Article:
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Purifoy v. State

Florida Court of Appeals, First District

May 25, 2017

ROBERT DALE PURIFOY, Appellant,
v.
STATE OF FLORIDA, Appellee.

         NOT FINAL UNTIL TIME EXPIRES TO FILE MOTION FOR REHEARING AND DISPOSITION THEREOF IF FILED

         An appeal from the Circuit Court for Escambia County. Paul A. Rasmussen, Judge.

          Michael Ufferman of Michael Ufferman Law firm, P.A., Tallahassee, for Appellant.

          Pamela Jo Bondi, Attorney General, and Michael L. Schaub, Assistant Attorney General, Tallahassee, for Appellee.

          PER CURIAM.

         Robert D. Purifoy appeals his judgment and sentence for first-degree murder, attempted first-degree murder, and tampering with evidence, stemming from a shooting incident. Purifoy raises three claims on appeal: (1) the trial court erred by allowing the State to introduce into evidence Purifoy's clothes because the warrantless taking of Purifoy's clothes from the hospital by law enforcement officers amounted to "a meaningful interference with his constitutionally protected possessory rights" pursuant to Jones v. State, 648 So.2d 669, 675 (Fla. 1994); (2) the trial court erred by preventing the defense from having access to the video surveillance equipment that was relied upon by the State; and (3) the trial court erred by denying Purifoy's motion for judgment of acquittal because the State did not present facts inconsistent with Purifoy's reasonable hypothesis of innocence. We affirm the second and third issues without comment, but the first issue warrants discussion.

         I.

         On a June evening in 2012, Justin Stanley and Purifoy got into a fight at a nightclub, during which Purifoy threatened to kill Stanley. About five months later in the early morning hours of November 6, 2012, Stanley was in bed asleep with Amber Johnson when his security alarm went off. He woke up, grabbed his firearm from his night stand, and saw someone in the house about six feet tall wearing a Halloween mask of some type, sweatshirt, long pants, gloves, and boots. The intruder shot at Stanley in the bed, so Stanley returned fire, claiming that one of his shots hit the intruder because the intruder stumbled as he took off running. Ms. Johnson died from one of the intruder's shots. Stanley called 9-1-1 and was taken to Sacred Heart Hospital to treat a gunshot wound to his chest and arm.

         An officer responded to Sacred Heart Hospital that same morning in reference to a walk-in patient, Purifoy, who had a gunshot wound to his upper abdomen and a "graze" to his thigh. The officer observed doctors and nurses removing Purifoy's clothes in an emergency room bay. A nurse collected the clothing and put it in a bag at the foot of the stretcher, which was typical procedure. The officer stayed with the bag of clothing until the crime scene technician arrived. Once the technician arrived, he pointed to the clothing for the technician to take, which she did. At some point, Purifoy told the nurse that he was running away from a robbery when he was shot, and also told another law enforcement officer who questioned him at the hospital that he had been robbed.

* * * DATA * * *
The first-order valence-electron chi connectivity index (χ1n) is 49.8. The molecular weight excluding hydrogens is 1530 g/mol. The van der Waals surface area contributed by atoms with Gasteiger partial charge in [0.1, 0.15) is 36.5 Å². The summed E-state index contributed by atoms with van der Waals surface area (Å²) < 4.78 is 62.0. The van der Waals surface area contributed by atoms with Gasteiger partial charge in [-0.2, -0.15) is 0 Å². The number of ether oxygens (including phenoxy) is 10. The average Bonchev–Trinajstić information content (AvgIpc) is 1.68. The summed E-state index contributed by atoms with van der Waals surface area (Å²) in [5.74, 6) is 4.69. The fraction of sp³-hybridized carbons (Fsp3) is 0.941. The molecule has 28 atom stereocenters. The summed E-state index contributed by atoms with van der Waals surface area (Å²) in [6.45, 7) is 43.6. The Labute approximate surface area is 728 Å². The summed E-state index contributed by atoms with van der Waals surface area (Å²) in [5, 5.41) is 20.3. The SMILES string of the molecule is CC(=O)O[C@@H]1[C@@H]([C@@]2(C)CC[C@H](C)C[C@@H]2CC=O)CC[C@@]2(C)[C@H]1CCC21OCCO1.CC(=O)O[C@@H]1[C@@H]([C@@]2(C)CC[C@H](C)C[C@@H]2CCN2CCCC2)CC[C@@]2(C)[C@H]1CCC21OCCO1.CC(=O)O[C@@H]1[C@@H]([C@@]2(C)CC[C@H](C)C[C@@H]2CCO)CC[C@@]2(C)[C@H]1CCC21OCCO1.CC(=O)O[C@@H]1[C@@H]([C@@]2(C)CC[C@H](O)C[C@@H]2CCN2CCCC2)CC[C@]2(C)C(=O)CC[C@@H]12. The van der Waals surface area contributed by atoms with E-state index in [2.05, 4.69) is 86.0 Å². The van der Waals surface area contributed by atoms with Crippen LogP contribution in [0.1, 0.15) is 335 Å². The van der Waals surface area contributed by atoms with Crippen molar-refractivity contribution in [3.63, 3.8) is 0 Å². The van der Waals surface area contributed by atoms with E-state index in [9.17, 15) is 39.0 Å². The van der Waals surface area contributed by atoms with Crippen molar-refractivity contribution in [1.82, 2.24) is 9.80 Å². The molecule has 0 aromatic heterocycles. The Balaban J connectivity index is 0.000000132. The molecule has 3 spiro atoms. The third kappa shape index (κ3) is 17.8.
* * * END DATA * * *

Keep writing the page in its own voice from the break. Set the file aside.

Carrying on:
The jury found Purifoy guilty on all three counts, and he was sentenced to life on the murder and attempted murder counts, and five years' imprisonment on the tampering count. This appeal ensued.

         II.

         We review the trial court's ruling on Purifoy's motion to suppress as a mixed question of law and fact. Connor v. State, 803 So.2d 598, 605-08 (Fla. 2001). The standard for reviewing facts is whether competent, substantial evidence supports the trial court's factual findings; the trial court's application of law is reviewed de novo. Id. Both the Fourth Amendment to the United States Constitution and article I, section 12 of the Florida Constitution, protect the people of this state from "unreasonable searches and seizures" of "their persons, houses, papers and effects." The protection afforded by our state constitution is expressly limited to that afforded under the Fourth Amendment as interpreted by the United States Supreme Court. See Bernie v. State, 524 So.2d 988 (Fla. 1988); art. I, § 12, Fla. Const. (Article I, section 12 "right shall be construed in conformity with the 4th Amendment to the United States Constitution, as interpreted by the United States Supreme Court."). "As a general rule, a warrantless search or seizure is per se unreasonable, unless the search or seizure falls within one of the well established exceptions to the warrant requirement." Jones v. State, 648 So.2d 669, 674 (Fla. 1994).

         Under the open view doctrine, "objects such as weapons or contraband found in a 'public place' can be seized without a warrant." Id. at 676. Our supreme court explained that:

this situation occurs when both the officer and the contraband are in an area where the defendant has no reasonable expectation of privacy. Because privacy rights are not implicated, the seizure of property in open view is presumptively reasonable, assuming there is 'probable ...

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